February 8, 1965

Hemothorax Complicating Translumbar Aortography

Author Affiliations

Little Rock, Ark

JAMA. 1965;191(6):505-506. doi:10.1001/jama.1965.03080060079038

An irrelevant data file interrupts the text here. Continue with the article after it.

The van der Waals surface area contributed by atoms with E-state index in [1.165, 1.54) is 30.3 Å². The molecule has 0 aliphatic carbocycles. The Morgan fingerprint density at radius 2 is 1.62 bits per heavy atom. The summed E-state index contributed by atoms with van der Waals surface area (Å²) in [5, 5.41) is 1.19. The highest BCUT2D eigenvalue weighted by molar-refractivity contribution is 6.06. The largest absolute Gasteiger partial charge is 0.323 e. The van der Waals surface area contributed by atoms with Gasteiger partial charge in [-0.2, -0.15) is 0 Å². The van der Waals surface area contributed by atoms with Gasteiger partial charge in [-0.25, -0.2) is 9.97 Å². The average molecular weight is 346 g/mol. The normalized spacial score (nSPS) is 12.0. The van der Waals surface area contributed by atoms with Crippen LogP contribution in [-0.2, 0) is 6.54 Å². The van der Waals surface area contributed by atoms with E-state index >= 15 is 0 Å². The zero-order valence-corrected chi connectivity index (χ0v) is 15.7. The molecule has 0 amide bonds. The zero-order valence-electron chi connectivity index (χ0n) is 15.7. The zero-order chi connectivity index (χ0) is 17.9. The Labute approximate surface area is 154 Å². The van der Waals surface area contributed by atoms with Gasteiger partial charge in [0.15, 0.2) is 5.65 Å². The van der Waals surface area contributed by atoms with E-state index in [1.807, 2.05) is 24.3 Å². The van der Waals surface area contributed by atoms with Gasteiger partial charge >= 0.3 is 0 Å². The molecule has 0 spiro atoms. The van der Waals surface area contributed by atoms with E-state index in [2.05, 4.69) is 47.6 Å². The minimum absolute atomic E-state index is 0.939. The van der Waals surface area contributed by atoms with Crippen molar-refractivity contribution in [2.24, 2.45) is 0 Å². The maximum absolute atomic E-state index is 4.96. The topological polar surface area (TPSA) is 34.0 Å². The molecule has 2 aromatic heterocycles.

To the Editor:—  The translumbar method of abdominal aortography is advocated by Leadbetter and Markland1 for renal artery studies, and their compilation of experience shows relatively few serious complications. Perhaps the commonest complication is hemorrhage, which is usually self-limited, manifested as a retroperitoneal hematoma noted subsequently at surgery, and rarely of any magnitude. However, retroperitoneal dissection and exsanguination may develop. Presented here is a most unusual hemorrhagic complication, that of massive bleeding into the chest.A 38-year-old Negro male was under investigation for arterial hypertension (180/110 Hg mm) of recent origin. The intravenous pyelogram, regitine test, and total and differential renal function studies were normal. Under epidural anesthesia, an 18-gauge needle was passed through the left flank and into the aorta on the first attempt. A 5 cc test dose of 50% sodium diatrizoate was injected and the films examined for needle placement, which was deemed satisfactory. The second

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